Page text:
Genie 05:05

Ah, so for some numbers, what [inaudible 5:10-5:14]. So, when we were talking about expressive language, there is they're basically, I looked up something and it says expressive language delays at twenty four months of age, increase children's risk for later speech in language services, but they think Black children were less likely to receive speech language services compared to white children.

Darius 05:37

Interesting enough. Our people, I am African-American male. Our people, we do not like labels. I want to label our children, and we're scared that if we do label our children, they won't be successful. That is absolutely not true. While the system or diagnostician may have to label your child for them to receive the supports and services that they need, it does not mean that they won't be successful. It means that they're going to get the help to help them become successful, and so we always have to keep that in the forefront that at the end of the day, it's about our children, it's about the clients, it's not about what we're thinking is going to happen later. It's about what we know that they need right now.

Genie 06:22

Right. And then that said with segways into a conversation of early intervention.

Darius 06:26


Genie 06:31

In my book, Not My Child. One of the things I said was early intervention is key,  between...Actually, let's be real. Before school, before they get to kindergarten. Early assessment is key just because of the foundation in where speech goes, how it meets, and it also flows into reading.

Darius 06:56


Genie 06:59

So I mean, when it comes to early intervention, we don't like labels, we really don't. I just happen to have my child in a private school at the time. Asar was in private school at the time and they said, "Do you understand him when he talks?" And I was like, "Yeah". But then I had to pause. So there were tales, so one of the tales was he will only speak to me when I make him speak and ask that, "Do you want this?" And they shake their head, they say like, yes.

Darius 07:40


Genie 07:42

Because in my mind, I was checking all the markers, check, check, check. All developmental markers, I was checking them and when they asked me the question immediately, I told you guys I was like, yeah. Then I thought about it.  And I was like, "Oh, well. Oh, not really."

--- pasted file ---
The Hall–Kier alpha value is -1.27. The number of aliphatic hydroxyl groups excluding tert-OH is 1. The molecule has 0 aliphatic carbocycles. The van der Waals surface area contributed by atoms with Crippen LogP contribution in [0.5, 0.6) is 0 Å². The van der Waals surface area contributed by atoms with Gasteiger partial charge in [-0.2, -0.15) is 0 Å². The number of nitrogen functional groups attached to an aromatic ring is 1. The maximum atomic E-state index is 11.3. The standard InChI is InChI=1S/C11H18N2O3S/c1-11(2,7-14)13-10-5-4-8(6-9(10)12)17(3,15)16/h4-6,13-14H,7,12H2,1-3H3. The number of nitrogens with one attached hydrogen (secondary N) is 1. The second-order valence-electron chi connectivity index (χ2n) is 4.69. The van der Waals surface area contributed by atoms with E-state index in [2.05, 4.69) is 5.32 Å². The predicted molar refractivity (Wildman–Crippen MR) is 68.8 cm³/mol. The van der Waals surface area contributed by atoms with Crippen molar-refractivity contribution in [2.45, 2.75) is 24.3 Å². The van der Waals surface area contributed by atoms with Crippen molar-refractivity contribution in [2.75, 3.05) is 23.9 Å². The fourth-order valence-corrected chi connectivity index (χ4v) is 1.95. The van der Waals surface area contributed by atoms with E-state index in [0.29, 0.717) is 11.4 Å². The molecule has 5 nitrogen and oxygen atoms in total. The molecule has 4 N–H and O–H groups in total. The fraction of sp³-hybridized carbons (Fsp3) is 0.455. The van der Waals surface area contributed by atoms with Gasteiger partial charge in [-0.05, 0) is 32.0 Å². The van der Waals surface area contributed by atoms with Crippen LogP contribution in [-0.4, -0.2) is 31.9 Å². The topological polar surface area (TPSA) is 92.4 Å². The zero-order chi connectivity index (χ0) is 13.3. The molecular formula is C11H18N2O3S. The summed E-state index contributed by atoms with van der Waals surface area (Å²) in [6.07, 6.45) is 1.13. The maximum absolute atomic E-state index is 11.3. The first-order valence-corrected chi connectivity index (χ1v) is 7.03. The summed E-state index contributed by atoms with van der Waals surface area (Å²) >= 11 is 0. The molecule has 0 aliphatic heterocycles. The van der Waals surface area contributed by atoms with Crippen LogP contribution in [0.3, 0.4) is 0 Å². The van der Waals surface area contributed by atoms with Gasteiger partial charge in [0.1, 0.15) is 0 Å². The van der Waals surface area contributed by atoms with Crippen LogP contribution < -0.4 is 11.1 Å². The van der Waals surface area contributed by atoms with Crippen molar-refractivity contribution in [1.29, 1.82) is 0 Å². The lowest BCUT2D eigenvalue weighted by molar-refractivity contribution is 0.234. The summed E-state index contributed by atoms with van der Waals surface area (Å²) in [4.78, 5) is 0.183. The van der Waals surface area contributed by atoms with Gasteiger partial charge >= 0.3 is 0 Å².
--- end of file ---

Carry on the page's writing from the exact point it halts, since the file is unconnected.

Darius 07:59 


Genie 07:59

I just know because I'm his mom.

Darius 08:01


Genie 08:02

So I ask other people. I asked my mom, I am like "Mom, you know, what he seeing?" She's like, "No." And at the time, and to be really honest with everyone, at that time, I had two older kids who were going through some things and I was probably with them as well. And I was like, well, they're not failing. I don't know why I need them to get them tested, so when they asked me the question, I really thought about it and he was 3 at the time. And they did like the what is now a full screen, but just like a brief assessment, a prescreening.

Genie 08:38

And they came back and they were like, "Ms. Dawkins, we suggest that you go get him a full screening." So as a parent, because I just told you, we get on nice books and the books tell us these are the things that we spill to check off. In our minds, it's like, it's all good.

Darius 08:56 


Genie 08:57

With a prescreening, what are you looking for?

Darius 08:59 

Yeah. So they want to cover so many things based on everything that you just said?

Genie 09:06 

Cover it.

Darius 09:08

Yes. We think about speech and language therapy. We start off for early intervention, which is ages birth to three. So any time a child receives services between birth three, they're in early intervention phase. Next, we go to the school age, which is starting a pre-K -3 nowadays with schools going all the way up to the senior year in high school. And then after that, you have kids, they go off to college and they can receive supports probably after they finished the school system.

Darius 09:33

So that's why you have private clinic, private centers or private clinics, which are all known, Dynamic Therapy and so people can then go to those private centers as well and even if they don't want to receive services from their schools or if those services aren't available, they can still go to those private clinics or centers for services. So that's kind of what that looks like. Now in the evaluation process, where I talked about what we do as speech pathologist, the first step is if someone comes to the speech pathologist with a concern, we can conduct a screener.

Darius 10:09

We talk about what the need is, and after the screening, we can conduct a full speech and language evaluation, so we go from screener to a speech and language evaluation and then we tally up all our data, look at the total overview of the child right there at ground, whether or not they speak an African-American English in the home environment, so we're not misdiagnosing them. Right? And then, we write our various report and present it to the team. Now, it's very important for us, a speech pathologist, to have cultural competence, right? If you have African-American child saying the 'th' sound, or saying the the 'f' sound for the 'th' sound, right? It is a dialect of difference based on the word, etc.

Darius 10:56

So can you think of a word that you may say that's African-American English in regards to articulation? Think about like a word that you say.

Genie 11:08

No. It's probably is one.

Darius 11:12

I am pinna go.

Genie 11:13

See, you know but you know, I'm a native D.C.

Darius 11:18

Right. So I'm pinna go. I'm about to do something. That's all a dialect, right?

Genie 11:24 

Oh, yeah.

Darius 11:33

We have to be competent about cultures so, we don't mislabel our kids and so then now, we can talk about mislabeling, but if a qualified speech language pathologist. There is that this child has a disorder, we should take all the things that they're saying into consideration.